Laurel Leader

Postseason run to finals brightens future for Pallotti girls soccer

When St. Vincent Pallotti first-year girls soccer coach Maceo Rojas found out the Interscholastic Athletic Association C soccer championship game against Park School was going to be played on an artificial turf field at Anne Arundel Community College, he took measures to make sure his team would be prepared.

"When I found out that the final was going to be played on turf, I arranged to have us train a few training sessions on turf [at Rockburn Park] just to get the girls used to the speed of it and the bounce of it and all that, because it really is different from playing on grass," Rojas said.


Park's field is a turf field and Pallotti's is natural grass, so when they played at Park on Oct. 6 during the regular season, the Bruins won 4-0.

The IAAM championship game on Nov. 5 was much closer.


In fact, it was tied at 1-1 until the waning moments, when Park freshman Carrie Davis scored the game-winning goal to give the Bruins (14-2) a 2-1 victory over the Panthers (14-4).

"Literally, with two minutes left in the second half, they scored, and that was it," Rojas said. "It was a heart breaker."

Davis had battled a knee injury toward the end of the season and it flared up during the title game.

"We were thinking abut not getting her back into the game, because she was in pain, but she ended up going in," said Park coach Malick Mbengue, who praised her individual effort scoring the goal.

Park had taken a 1-0 lead early in the game on a goal by senior Michelle Pais, but Pallotti tied it later in the half on a penalty kick by junior Caroline Falcone. Freshman wing Lindsay Thweatt drew the foul in the box to set up the penalty kick.

Thweatt and her twin sister, Nia Thweatt, were threats all season on the wings for the Panthers.

"They are both very fast and very athletic," Rojas said.

Rojas, whose team benefited from its practice sessions on turf, played the Bruins close in the first half.


"We kind of have a style of game where we possess the ball a lot and when we played them during the regular season, I don't think they were expecting that style so we kind of dominated the game," Mbengue said. "The Pallotti coach definitely adjusted pretty well and they had a pretty good strategy pressuring us on the ball and that's why the first half was so competitive. It took us a long time to find our rhythm."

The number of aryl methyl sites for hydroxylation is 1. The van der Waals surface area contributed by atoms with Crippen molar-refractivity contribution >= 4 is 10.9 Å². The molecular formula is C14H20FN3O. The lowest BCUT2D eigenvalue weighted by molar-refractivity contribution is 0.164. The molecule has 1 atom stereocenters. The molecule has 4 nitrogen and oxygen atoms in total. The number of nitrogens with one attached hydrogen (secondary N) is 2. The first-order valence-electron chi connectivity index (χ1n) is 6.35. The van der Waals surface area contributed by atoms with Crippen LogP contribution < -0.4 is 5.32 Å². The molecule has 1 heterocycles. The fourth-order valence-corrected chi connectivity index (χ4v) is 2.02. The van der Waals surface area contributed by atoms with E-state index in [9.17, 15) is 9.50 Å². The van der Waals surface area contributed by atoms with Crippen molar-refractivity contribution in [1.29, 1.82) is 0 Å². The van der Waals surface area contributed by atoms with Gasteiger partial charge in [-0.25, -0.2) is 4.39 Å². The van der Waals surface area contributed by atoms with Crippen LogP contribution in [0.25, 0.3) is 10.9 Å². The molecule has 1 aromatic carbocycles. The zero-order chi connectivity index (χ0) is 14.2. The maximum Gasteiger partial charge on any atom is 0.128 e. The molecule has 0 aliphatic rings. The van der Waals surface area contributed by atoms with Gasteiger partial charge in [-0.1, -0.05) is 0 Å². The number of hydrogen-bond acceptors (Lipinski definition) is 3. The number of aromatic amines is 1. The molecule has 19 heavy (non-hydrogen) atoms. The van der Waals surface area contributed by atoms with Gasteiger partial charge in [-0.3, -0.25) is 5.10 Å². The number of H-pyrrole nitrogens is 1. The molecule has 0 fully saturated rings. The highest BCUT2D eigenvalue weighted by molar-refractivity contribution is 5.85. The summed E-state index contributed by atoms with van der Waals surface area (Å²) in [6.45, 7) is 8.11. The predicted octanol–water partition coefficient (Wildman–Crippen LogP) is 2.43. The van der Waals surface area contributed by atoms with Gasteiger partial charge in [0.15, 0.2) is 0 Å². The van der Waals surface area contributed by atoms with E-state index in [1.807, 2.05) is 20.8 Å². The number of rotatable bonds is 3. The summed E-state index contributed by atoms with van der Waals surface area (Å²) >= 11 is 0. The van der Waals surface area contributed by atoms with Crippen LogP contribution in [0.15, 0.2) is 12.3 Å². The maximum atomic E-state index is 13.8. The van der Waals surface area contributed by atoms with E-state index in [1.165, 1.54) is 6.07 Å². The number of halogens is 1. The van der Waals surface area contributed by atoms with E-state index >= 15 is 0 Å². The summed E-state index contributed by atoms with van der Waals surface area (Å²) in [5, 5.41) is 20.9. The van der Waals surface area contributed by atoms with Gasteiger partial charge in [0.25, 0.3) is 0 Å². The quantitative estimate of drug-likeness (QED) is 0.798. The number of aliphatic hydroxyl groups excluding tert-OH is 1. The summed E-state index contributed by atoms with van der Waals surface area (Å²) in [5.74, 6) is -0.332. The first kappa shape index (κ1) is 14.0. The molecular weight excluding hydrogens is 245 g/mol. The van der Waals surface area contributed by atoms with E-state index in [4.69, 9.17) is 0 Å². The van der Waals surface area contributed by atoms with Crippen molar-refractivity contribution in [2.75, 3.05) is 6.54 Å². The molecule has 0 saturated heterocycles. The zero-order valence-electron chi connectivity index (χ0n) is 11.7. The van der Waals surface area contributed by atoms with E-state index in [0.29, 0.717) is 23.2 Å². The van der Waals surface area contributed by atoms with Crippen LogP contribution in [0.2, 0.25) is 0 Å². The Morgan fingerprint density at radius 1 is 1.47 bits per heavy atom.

The bigger field may have also taken its toll on the Panthers.

"They were pressuring us constantly and I think they kind of slowed down a little bit because they were getting tired," Mbengue said.

The Panthers have only 17 players on the roster so depth was also a factor.

"The second half we started off kind of even, but as the time kind of wore on, I think we really started to wear down," Rojas said. "Park possesses the ball very well. They keep the ball and so you do a lot of running without the ball and that kind of wears a team down on any level. The second part of the second half we just ran out of gas."

Pallotti goalie Tahlia Brown-Stangherlin helped keep the game tied.


"They were pressing, pressing, pressing and our goalie, Talia, she was a monster. She kept us in the game," said Rojas, estimating she had eight to 10 saves. "Most of them were really comfortable, where she really didn't have to extend herself, but two or three were game savers."

Brown-Stangherlin was also in goal during a 2-0 shutout of Annapolis Area Christian School in the quarterfinals, and when the third-seeded Panthers defeated second-seeded St. John's Catholic Prep on penalty kicks in the semifinals.

She was supported by a defense featuring sophomore back Theresa Rinker and senior back Madison Hannon, flanking junior center back Dallis Holt and sophomore center back Nyah Doe.

In the win over St. John's, the game was tied 2-2 after 80 minutes of regulation and 20 minutes of overtime, before it was finally decided in a penalty kick shootout with five shooters from each side.

The first two St. John's shooters missed, but the third and fourth kickers converted.

Meanwhile, Pallotti's Mya Spivey, Nia Threatt and Ayanna Green all were successful and that set Falcone up for the game-winning kick and she drained it for a 4-2 win on penalty kicks.


The Panthers never had to use their fifth shooter, Lindsay Thweatt.

"We practiced PK's twice before that game because I just figured one of these playoff games could end up in PK's, so the practice really paid off," Rojas said. "They did really well."

Falcone led the Panthers with 12 assists during the regular season and Green led the squad with 21 goals.

Nia Thweatt added nine goals.

The deep postseason run came sooner than expected for the first-year coach, but the future looks even rosier.

"I think we will be better," Rojas said. "We are only losing two seniors, which is good, and I'm working on bringing in a really good recruiting class of ninth graders. I thought we were maybe a year or two away when I first started, but they did really well."